Did he have to wear a capture suit or markers?
Neither! That’s what’s so cool about it. We would shoot David in a scene with the other actors, and then we would shoot David alone without the other actors. Then we would put the other actors in and pull him out. And then we would have to shoot just a clean plate, basically so that we could just roto him. We would take him out, process him and then use pieces of the other takes to stitch him back together. So, hats off to the hundreds of people on this movie’s visual effects side because they did a really amazing job.
You also cast Anthony Mackie shortly after he officially became Captain America. Was he a tough get?
I probably will never know. I get shielded from a lot of that kind of stuff. What I do know is he really responded to the script. It’s a different kind of movie for him, and I think it’s a really good movie for Anthony because he’s such a versatile actor. He’s really funny, and I don’t think people really get to see that side of him very often. So he was critical for me. I desperately needed Anthony because the character of Frank, especially in the short story, is a real dick. He’s not a likable guy. And I thought, “If anyone can make this character work and make him likable, it’s Anthony.” So that was really important to me, and I was beyond thrilled that he agreed to do this.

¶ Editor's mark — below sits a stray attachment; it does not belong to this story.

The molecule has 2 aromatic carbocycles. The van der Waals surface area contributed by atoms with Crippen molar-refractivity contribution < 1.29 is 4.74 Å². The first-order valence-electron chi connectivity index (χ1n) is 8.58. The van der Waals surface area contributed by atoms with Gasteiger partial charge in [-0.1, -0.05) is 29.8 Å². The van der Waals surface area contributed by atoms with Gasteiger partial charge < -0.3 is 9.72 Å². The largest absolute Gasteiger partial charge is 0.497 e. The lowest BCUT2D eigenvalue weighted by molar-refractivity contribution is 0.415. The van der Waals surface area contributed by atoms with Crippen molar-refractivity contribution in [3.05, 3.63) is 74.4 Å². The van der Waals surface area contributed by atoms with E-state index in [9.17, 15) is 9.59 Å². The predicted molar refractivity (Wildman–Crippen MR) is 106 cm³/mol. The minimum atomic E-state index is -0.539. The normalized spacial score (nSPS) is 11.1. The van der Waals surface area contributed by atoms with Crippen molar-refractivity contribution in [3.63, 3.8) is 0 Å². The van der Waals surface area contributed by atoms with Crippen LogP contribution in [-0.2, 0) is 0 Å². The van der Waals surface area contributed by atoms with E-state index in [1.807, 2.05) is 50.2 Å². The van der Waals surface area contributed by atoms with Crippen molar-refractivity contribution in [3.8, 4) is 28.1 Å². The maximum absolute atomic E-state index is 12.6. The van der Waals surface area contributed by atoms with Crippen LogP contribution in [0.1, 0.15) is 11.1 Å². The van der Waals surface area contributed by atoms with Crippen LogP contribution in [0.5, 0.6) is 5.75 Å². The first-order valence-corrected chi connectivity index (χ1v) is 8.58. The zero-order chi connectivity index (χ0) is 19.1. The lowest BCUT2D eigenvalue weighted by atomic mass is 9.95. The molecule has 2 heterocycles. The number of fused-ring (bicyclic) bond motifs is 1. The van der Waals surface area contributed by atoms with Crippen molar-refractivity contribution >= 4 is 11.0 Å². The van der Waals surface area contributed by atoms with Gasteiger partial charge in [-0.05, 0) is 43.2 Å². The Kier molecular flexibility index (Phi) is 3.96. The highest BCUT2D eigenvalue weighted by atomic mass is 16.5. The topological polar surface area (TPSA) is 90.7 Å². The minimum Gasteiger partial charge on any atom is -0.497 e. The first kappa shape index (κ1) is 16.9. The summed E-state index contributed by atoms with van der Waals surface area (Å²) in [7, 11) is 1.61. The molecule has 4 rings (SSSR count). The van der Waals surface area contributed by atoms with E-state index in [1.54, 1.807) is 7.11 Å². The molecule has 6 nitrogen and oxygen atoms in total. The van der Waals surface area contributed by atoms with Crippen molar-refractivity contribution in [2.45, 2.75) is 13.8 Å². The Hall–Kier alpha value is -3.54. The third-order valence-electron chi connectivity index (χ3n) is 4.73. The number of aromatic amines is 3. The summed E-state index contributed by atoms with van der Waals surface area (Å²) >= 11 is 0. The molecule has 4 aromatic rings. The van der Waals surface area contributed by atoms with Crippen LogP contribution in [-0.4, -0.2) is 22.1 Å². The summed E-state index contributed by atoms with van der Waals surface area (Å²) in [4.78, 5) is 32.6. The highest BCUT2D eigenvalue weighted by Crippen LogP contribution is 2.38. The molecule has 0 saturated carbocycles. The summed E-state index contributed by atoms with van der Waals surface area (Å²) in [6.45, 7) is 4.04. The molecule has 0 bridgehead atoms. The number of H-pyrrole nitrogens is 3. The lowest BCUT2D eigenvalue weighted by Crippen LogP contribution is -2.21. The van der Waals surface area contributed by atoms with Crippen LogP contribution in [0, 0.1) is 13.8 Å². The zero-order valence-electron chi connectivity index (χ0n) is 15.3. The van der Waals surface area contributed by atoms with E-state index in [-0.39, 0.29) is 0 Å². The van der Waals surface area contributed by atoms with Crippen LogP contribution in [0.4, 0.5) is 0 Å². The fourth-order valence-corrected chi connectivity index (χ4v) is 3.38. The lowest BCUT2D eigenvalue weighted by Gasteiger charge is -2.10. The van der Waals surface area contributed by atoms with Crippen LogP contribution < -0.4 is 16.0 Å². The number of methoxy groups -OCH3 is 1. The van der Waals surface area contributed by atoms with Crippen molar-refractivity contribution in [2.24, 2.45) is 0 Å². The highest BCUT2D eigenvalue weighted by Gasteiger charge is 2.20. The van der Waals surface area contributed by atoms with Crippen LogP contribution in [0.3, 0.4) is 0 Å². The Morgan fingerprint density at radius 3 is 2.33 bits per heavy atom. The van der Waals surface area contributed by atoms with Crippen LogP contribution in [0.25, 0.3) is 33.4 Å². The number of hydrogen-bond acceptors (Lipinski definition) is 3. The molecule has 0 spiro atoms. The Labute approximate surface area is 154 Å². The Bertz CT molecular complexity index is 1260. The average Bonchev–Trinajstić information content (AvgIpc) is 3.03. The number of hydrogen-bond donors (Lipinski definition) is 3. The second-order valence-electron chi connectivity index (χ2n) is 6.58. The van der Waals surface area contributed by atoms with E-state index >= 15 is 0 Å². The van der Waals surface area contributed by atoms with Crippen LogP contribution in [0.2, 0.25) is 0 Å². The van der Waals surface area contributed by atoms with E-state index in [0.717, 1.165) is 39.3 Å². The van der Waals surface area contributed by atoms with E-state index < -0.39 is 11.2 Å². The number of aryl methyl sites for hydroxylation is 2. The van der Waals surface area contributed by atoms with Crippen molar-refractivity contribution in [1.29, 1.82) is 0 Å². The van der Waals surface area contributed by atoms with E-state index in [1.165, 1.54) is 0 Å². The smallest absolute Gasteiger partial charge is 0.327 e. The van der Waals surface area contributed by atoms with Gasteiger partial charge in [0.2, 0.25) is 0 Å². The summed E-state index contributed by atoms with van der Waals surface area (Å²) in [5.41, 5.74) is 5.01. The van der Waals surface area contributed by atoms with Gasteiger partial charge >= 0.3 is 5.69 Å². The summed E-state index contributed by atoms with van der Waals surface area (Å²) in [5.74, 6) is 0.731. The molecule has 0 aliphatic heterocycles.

It’s always been a good time to be in the Jennifer Coolidge business, but it’s an especially good time right now. An actor told me recently that she had a tough time figuring out where Jennifer’s character ends and actual Jennifer begins. Did you have a similar experience?